The fact that we cannot possibly remember every waking moment of our lives is why media like Livejournal and Facebook are so appealing. They’re cybernetic implants to memory, giving us insight into our past long after our meat brains have been programmed to forget. It’s why at the end of college I decided that my college blog, even if I didn’t want to write it any more, should stay on the internet. Maybe as a museum to my ego, I suppose, but more likely so that I could go back and read the things I wrote. Doesn’t really matter if anyone else does. I never thought I was any good at forgetting…I still have very good recall, of a lot of things, but retaining information is different that retaining memories of your past. And even if you keep those memories, you still may need something to trigger them.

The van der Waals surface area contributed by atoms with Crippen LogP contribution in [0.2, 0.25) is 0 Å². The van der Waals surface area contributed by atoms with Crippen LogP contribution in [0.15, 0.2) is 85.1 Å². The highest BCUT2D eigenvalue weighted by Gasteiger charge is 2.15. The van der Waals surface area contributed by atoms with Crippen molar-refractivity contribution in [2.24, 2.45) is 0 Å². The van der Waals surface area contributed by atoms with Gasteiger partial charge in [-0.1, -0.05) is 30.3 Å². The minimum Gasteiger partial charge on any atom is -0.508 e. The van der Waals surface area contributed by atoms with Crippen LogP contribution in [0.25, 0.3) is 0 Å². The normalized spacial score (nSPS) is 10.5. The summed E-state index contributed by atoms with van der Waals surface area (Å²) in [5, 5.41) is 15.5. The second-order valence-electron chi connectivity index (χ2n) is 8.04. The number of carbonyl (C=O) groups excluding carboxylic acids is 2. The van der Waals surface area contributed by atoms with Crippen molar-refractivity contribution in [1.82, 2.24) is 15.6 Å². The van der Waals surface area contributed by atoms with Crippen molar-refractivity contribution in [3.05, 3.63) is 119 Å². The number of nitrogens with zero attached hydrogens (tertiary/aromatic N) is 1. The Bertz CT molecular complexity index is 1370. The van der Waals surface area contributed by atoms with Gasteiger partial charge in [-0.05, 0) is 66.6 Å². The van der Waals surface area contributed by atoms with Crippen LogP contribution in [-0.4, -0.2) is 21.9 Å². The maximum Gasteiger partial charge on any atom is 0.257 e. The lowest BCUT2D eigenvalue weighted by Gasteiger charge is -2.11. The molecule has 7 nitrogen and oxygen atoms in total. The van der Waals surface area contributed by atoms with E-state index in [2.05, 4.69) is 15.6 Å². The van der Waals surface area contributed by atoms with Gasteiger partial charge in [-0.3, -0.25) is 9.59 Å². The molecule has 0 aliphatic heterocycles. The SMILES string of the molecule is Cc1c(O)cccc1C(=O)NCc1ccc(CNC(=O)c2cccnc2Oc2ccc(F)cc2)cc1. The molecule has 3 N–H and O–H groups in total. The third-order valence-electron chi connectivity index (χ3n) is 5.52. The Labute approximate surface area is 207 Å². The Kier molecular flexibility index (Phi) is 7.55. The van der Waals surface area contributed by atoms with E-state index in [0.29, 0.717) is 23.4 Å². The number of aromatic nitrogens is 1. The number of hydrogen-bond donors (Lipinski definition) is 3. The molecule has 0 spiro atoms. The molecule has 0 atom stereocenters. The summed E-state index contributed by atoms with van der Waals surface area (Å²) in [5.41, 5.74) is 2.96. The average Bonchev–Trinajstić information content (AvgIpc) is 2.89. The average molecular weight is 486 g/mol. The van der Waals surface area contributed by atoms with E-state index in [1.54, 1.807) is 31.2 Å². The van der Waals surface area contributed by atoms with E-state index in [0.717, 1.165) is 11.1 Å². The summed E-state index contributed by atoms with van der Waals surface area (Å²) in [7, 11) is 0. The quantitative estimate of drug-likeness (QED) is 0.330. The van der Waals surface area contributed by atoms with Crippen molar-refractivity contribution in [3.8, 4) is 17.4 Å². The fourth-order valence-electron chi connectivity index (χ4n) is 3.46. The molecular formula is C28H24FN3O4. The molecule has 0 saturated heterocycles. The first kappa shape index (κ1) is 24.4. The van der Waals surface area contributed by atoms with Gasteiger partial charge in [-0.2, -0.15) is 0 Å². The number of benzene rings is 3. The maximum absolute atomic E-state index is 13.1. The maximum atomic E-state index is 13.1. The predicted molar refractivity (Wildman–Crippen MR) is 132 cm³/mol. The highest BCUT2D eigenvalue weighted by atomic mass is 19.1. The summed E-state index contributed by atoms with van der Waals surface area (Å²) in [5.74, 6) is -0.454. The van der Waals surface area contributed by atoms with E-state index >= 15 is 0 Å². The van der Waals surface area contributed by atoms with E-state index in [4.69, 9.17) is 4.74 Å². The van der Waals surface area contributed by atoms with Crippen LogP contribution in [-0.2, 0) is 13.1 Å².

Sometime around age 25, I became quite sad that I deleted my Livejournal. It was at that time that there was nothing left for me within my old high school, somewhat because everyone I could have possibly known was too old to stick around, yes, but more because the old buildings were being demolished and anything I could have remembered now ceased to exist. It was also after I had moved back to Boston, long enough that the shock of leaving school and going to “real life” had settled, but still recently enough after that I was trying to figure out what the new version of my Massachusetts life looked like. I have not spent the intervening years searching for my Livejournal, I only found it now because I thought of a different URL string to use after talking to my girlfriend about her Livejournal. And then I read about a year’s worth of posts, through all of 2004. And I don’t think I’m sad I deleted it now. Both because I’m now, more than ever, glad I’m not that awkward and confused kid any more, but also because reading it didn’t give me any new insight into myself. It just reminded me that adolescence sucks, is confusing, and that I was not special when it came to trying to claw through it.